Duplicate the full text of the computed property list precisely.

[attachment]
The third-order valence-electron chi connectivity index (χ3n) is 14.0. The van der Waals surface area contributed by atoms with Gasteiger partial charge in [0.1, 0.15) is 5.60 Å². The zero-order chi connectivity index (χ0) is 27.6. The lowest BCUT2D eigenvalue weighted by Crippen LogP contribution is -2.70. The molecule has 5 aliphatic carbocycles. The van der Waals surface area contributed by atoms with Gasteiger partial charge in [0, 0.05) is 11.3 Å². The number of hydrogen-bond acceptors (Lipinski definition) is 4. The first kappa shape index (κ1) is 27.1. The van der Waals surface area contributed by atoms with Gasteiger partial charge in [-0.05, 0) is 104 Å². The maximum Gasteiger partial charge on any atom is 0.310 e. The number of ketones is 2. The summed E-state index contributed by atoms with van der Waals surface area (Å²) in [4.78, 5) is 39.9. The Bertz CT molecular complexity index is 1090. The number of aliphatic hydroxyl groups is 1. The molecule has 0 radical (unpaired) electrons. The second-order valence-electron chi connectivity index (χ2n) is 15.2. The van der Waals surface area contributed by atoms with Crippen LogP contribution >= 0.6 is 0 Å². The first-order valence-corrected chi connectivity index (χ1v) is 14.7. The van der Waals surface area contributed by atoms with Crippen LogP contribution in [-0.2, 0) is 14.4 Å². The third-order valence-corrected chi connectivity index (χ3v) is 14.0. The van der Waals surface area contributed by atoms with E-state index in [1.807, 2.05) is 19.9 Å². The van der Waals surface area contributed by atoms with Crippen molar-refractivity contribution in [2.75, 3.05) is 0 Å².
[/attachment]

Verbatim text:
The third-order valence-electron chi connectivity index (χ3n) is 14.0. The van der Waals surface area contributed by atoms with Gasteiger partial charge in [0.1, 0.15) is 5.60 Å². The zero-order chi connectivity index (χ0) is 27.6. The lowest BCUT2D eigenvalue weighted by Crippen LogP contribution is -2.70. The molecule has 5 aliphatic carbocycles. The van der Waals surface area contributed by atoms with Gasteiger partial charge in [0, 0.05) is 11.3 Å². The number of hydrogen-bond acceptors (Lipinski definition) is 4. The first kappa shape index (κ1) is 27.1. The van der Waals surface area contributed by atoms with Gasteiger partial charge in [-0.05, 0) is 104 Å². The maximum Gasteiger partial charge on any atom is 0.310 e. The number of ketones is 2. The summed E-state index contributed by atoms with van der Waals surface area (Å²) in [4.78, 5) is 39.9. The Bertz CT molecular complexity index is 1090. The number of aliphatic hydroxyl groups is 1. The molecule has 0 radical (unpaired) electrons. The second-order valence-electron chi connectivity index (χ2n) is 15.2. The van der Waals surface area contributed by atoms with Crippen LogP contribution >= 0.6 is 0 Å². The first-order valence-corrected chi connectivity index (χ1v) is 14.7. The van der Waals surface area contributed by atoms with Crippen LogP contribution in [-0.2, 0) is 14.4 Å². The third-order valence-corrected chi connectivity index (χ3v) is 14.0. The van der Waals surface area contributed by atoms with E-state index in [1.807, 2.05) is 19.9 Å². The van der Waals surface area contributed by atoms with Crippen molar-refractivity contribution in [2.75, 3.05) is 0 Å².